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Audit Management Is Evolving. Are You Keeping Up?

3 min read
Oct 8, 2020

Audit programs have been predictable and formulaic for most of banking’s history. Financial institutions (FIs) have conducted the same audits at the same time every year, adding new types of audits as needed.

In a world that moved at a relatively slow pace, that worked just fine. The board was able to glean the information it needed to assess risk and make strategic decisions.

It doesn’t work anymore. The COVID-19 pandemic is the latest in a long line of events that have demonstrated that the business-as-usual audits of years past are no longer the effective tools they once were. Today’s dynamic operating environment requires a different approach to audit management to effectively inform and guide the board’s strategic decision making and allow it to function as close to real-time as possible.

This radical change in strategic planning and operations requires a nimble audit program—one where quality control is key. The board and management need to know whether strategic plans and adjustments to those plans are functioning as intended. From borrower concessions and new loan programs to IT security and compliance policies and procedures, the board needs to know if its strategic plans are performing as expected and whether they are creating undue risk.

4 Ways to Update Your Audit Program

This necessitates four key changes in audit programs:

  1. Proactive. Audit programs need to be as proactive as possible to understand changes in the business model.
  2. More frequent. Audit frequency needs to be adjusted to align with changes in the business model. Waiting for the next scheduled audit to determine the impact of major changes is risky.
  3. Depth & breadth. The depth of testing may need to change based on the breadth of changes.
  4. New internal controls. FIs will need to test additional internal controls for effectiveness.

Audits Are Changing 100820-16 Best Practices for Leveraging Audit Results & Managing Risk

Management can only succeed when it has the information and insights it needs to do its job. When it comes to oversight of audit management, it’s not just about conducting audits. It’s leveraging audit results to inform risk management. This can be accomplished with best practices. They include:

Be nimble and proactive. Risk management should never be a stagnant process, but in a time of increased risk like a pandemic, it should be especially nimble. Management needs to stay ahead of risk and be prepared to use new approaches, more frequent audits, and new internal controls.

Promote a culture of risk awareness. Risk management should not be a siloed back-office process. Make it clear that everyone has a role to play.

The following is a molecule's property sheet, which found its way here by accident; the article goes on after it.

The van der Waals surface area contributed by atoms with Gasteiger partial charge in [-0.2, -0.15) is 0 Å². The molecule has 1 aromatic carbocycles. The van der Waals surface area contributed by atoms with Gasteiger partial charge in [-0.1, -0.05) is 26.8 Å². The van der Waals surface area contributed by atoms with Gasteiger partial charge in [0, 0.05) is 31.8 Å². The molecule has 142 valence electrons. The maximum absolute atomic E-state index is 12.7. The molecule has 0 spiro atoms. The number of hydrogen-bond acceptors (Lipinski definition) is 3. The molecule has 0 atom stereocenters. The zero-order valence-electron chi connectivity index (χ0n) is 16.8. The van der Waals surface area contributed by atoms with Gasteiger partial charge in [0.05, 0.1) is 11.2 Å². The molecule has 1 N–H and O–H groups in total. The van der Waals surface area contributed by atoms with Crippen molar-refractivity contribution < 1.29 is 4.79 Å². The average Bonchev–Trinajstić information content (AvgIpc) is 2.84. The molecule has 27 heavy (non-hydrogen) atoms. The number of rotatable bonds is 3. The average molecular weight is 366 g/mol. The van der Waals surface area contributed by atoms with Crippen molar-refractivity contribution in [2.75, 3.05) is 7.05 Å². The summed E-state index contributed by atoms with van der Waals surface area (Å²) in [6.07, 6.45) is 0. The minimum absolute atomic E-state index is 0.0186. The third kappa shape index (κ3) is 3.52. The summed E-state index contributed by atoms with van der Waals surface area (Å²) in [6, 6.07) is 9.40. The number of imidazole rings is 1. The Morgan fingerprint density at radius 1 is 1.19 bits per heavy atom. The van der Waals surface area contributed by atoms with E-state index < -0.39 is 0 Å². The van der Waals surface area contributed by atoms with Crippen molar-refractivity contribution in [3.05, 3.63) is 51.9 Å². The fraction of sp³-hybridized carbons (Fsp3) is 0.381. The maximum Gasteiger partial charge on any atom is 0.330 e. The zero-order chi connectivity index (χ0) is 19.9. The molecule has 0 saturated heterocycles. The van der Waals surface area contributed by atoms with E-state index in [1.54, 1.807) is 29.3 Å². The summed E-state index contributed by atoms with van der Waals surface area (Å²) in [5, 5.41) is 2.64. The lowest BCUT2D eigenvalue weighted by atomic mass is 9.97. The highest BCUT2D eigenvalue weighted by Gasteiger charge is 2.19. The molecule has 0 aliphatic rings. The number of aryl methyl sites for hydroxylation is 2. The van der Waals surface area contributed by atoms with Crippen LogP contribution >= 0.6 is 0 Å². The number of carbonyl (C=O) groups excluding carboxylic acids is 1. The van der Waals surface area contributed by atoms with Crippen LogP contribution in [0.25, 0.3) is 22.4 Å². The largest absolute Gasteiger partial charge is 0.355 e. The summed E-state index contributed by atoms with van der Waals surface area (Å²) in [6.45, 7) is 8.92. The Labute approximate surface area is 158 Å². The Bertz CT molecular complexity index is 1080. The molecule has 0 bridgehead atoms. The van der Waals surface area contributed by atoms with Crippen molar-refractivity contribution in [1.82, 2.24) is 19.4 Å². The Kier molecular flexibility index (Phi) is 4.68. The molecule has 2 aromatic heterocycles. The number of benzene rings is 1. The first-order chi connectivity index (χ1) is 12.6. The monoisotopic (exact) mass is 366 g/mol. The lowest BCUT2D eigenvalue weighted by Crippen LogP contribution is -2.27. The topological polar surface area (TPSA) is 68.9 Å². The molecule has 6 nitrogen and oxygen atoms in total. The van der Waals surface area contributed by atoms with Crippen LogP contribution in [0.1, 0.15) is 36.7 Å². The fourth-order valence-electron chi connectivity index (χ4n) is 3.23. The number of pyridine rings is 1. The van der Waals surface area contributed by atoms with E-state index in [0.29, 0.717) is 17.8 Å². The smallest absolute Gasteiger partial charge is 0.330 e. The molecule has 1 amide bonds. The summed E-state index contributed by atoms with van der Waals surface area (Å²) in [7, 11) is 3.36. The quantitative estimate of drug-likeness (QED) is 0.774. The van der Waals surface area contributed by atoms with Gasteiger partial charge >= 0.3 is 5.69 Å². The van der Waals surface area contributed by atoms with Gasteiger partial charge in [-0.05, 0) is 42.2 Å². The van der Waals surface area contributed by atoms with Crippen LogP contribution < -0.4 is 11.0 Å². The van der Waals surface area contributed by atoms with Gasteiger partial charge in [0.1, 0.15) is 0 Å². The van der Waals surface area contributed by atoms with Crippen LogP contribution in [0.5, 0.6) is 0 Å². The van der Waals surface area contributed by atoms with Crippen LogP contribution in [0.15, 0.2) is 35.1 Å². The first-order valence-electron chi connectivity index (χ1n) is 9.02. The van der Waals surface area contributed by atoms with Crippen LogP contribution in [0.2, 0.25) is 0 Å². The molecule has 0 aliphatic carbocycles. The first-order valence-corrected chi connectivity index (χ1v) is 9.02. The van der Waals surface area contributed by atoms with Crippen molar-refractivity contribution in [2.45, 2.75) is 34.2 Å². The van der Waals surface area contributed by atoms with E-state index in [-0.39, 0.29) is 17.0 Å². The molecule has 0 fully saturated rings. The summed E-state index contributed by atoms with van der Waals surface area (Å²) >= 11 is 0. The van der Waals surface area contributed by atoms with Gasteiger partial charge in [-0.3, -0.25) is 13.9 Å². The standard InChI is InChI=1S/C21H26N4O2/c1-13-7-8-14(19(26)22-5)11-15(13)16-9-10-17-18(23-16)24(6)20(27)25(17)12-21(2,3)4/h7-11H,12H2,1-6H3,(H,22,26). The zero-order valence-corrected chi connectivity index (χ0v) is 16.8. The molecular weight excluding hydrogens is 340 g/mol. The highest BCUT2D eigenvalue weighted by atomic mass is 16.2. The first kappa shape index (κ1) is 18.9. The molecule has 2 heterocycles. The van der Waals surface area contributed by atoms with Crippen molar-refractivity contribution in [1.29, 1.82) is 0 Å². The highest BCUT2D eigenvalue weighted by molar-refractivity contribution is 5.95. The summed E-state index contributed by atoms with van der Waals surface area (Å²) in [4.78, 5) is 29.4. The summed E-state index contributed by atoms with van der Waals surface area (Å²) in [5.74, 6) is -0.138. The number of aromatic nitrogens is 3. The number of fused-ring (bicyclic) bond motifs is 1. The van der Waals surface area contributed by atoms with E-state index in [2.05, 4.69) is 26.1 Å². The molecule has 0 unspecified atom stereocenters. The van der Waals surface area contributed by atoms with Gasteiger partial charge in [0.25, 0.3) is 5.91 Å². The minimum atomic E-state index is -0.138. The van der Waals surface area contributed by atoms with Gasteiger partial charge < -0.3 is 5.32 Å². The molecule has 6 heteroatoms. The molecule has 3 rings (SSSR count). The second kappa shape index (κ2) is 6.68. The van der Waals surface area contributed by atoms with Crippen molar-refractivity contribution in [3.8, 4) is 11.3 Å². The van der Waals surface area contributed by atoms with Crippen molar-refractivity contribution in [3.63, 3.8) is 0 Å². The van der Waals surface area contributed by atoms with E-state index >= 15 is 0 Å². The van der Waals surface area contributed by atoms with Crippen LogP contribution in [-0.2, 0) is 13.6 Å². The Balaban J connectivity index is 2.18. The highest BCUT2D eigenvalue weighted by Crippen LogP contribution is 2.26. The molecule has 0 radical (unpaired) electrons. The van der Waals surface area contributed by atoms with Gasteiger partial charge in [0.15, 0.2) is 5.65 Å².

Involve the FI’s most knowledgeable staff. Be sure to include representatives from every department and business line, and don’t limit the discussion to management only. Process owners​ and other sharp minds involved in the day-to-day brainstorm risks and controls that may not be obvious to management.

Require dynamic reporting. Assessing the impact of COVID-19 or any other major shift in the operating environment is not a one-time event. Ensure there is dynamic reporting on a weekly or monthly basis to see how risks are trending.

Share reporting results with business lines. If you want staff to respond to a growing risk, they need to know about it.

Be prepared to change your business practices. COVID-19 is just one example of an ongoing event that impacts critical operations. Plans should be flexible enough to deal with degrees of severity and should be adapted as needed. An FI shouldn’t be in a position where people don’t know what to do.

As the board and management work through the COVID-19 pandemic and future events, they will need to adapt their audits to keep pace with outside events. Relying on audit parameters of the past, including frequency, depth, and breadth, will expose FIs to unknown levels of risk. Proactive audits that assess internal controls and provide insights that can be leveraged by risk management are necessary to keeping FIs safe, sound, and profitable.

Curious to learn more about how audits are changing as a result of the pandemic? Download our on-demand webinar A CFO’s Guide to Audit and COVID-19 – What Have We Learned So Far? Packed with insights for everyone from the C-suite to internal auditors, it explores the evolving role of audits in assessing safety and soundness during the COVID-19 pandemic and beyond. 

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